The beautitul weather has kept me from posting anything for the last few days. This time of year, when you get 70 degree days, you simply don't stay in the house. But this flipflopping weather we have in this area this time of year can be a real aggravation, too. We went from having real winter temps to springtime, literally overnight. It is almost like there is someone sitting on a cloud up in the sky with a remote, flipping the weather on and off. It's hot, it's cold, it's hot, it's cold...rain, drought, hurricane, ice storm, heatwave,brrrrrrrrrrrr. That really makes it hard to adjust to the season. I have tried to put away my summer clothes three times and finally have just given up. Save me the trouble of hauling them out in March, I guess.
Of course, the very nature of simple living prescribes cutting down on one's wardrobe but it is really hard to do that in a place that has such changable weather so much of the time. We lived in the Pacific Northwest where the weather is pretty much the same year round, except for the rainy season, so nobody has seasonal clothes. I loved not having to decide what to wear every day...just opened the closet and pulled something out. Living there was a great lesson in learning that you don't have to have something to wear for every day, occasion, weather event, etc. And it everybody is very relaxed about what they wear. In fact, I don't think I saw anyone wearing a tie in all the years we lived there.
While the weather was nice this week, we took advantage of the time to get some of the more mundane chores done around the farm. When things are really busy around the Farm, there are lots of things that just get pushed to the side for when you aren't busy. If you are the kind of person who has to have everything "just so" around the house, do not get into farming. There are lots of times that things don't get done for weeks, if they are things that can wait. There is a lot of "weighing the consequences of inaction" around here.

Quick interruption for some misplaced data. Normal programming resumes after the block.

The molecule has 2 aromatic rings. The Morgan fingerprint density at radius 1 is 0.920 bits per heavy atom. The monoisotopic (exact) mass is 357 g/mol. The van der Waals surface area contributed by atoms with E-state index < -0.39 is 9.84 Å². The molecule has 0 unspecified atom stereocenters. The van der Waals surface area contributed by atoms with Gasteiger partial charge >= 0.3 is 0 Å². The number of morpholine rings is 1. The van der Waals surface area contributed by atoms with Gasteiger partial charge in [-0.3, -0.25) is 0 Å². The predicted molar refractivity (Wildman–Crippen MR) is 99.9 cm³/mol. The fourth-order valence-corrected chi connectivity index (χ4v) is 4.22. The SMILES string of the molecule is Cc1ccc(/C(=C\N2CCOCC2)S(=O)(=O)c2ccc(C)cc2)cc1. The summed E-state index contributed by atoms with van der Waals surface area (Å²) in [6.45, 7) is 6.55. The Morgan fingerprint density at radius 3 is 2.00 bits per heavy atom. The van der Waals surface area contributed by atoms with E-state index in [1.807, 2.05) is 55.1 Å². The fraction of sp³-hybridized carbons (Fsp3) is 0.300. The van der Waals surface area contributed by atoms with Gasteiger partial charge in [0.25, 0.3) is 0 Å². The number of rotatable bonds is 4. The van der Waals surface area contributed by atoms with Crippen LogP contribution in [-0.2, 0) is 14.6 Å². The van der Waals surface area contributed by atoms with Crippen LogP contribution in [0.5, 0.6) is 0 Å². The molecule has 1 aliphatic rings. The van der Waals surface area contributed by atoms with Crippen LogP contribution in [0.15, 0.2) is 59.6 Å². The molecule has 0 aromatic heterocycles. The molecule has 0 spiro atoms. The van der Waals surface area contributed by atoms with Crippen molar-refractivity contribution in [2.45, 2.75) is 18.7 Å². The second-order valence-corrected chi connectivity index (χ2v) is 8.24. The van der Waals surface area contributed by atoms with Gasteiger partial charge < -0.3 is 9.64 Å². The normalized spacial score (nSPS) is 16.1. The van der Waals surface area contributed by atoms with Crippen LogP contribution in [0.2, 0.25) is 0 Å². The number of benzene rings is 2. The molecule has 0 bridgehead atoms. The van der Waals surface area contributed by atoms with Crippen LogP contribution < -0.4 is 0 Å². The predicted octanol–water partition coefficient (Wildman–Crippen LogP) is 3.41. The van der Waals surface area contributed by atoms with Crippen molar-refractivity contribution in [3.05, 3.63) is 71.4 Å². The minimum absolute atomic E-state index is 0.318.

For example, we just now had time to put the water barrels in the barn. We use 55 gallon drums to spot water the garlic that was planted back in November and since there was no rain coming, we had to water the rows before mulching them. Since we didn't know when it would rain we chose to leave the watering barrels in the field. Fortunately, it finally did shower enough recently and so it was time to bring the barrel trailor in and unload it, so we can use it for some other projects. Which leads to the next project.
We live on a very old farm and there is lots and lots of detris that was left behind over the years. Back in the "good old days" you didn't throw away anything that might be useful later. The motto "reuse, rebuild, reclaim, recycle" is nothing new to farmers. It is like a litany to them.
Since going to town was a 2 hour each way mule ride hanging onto things was a matter of prudence. (The Farmer's great grandparents, whose farm was across the road from this farm, never owned a car and never learned to drive.) If the plow broke, no work got done so it had to be fixed. Unless the damage required welding or other major repair, the farmer fixed it himself. Having spare parts to glean through was a necessity.
Unfortunately, all those old tractor parts and other items start to collect over the years and since they are generally outmoded and useless, they need to go. But we can't just throw them away, since there might be something useful after all, so each item has to be considered. There are 4 outbuildings here on the farm that have everything from old black cast iron wash pots (with holes in them...) to an ancient machine that resembles a lawnmower. Many of these items are now considered "farm antiques" and have value, so we can't just haul them to the dump.
We have been working on clearing out these buildings for nearly 7 years now, gradually and when we have time. And we also use them for storage of our own farm equipment, etc. which makes it harder, because we have to work around our own stuff. Plus, I refuse to work in any of these buildings when it is warm enough for spiders and wasps to be active. Someday, I envision those buildings cleared out but I may never live to see that day....but its okay if it happens and okay if it doesn't. Priorities have to be realistic on a farm and those old sheds and their contents have been sitting there for close to 40 years. Guess they have never been high up on anybody's list...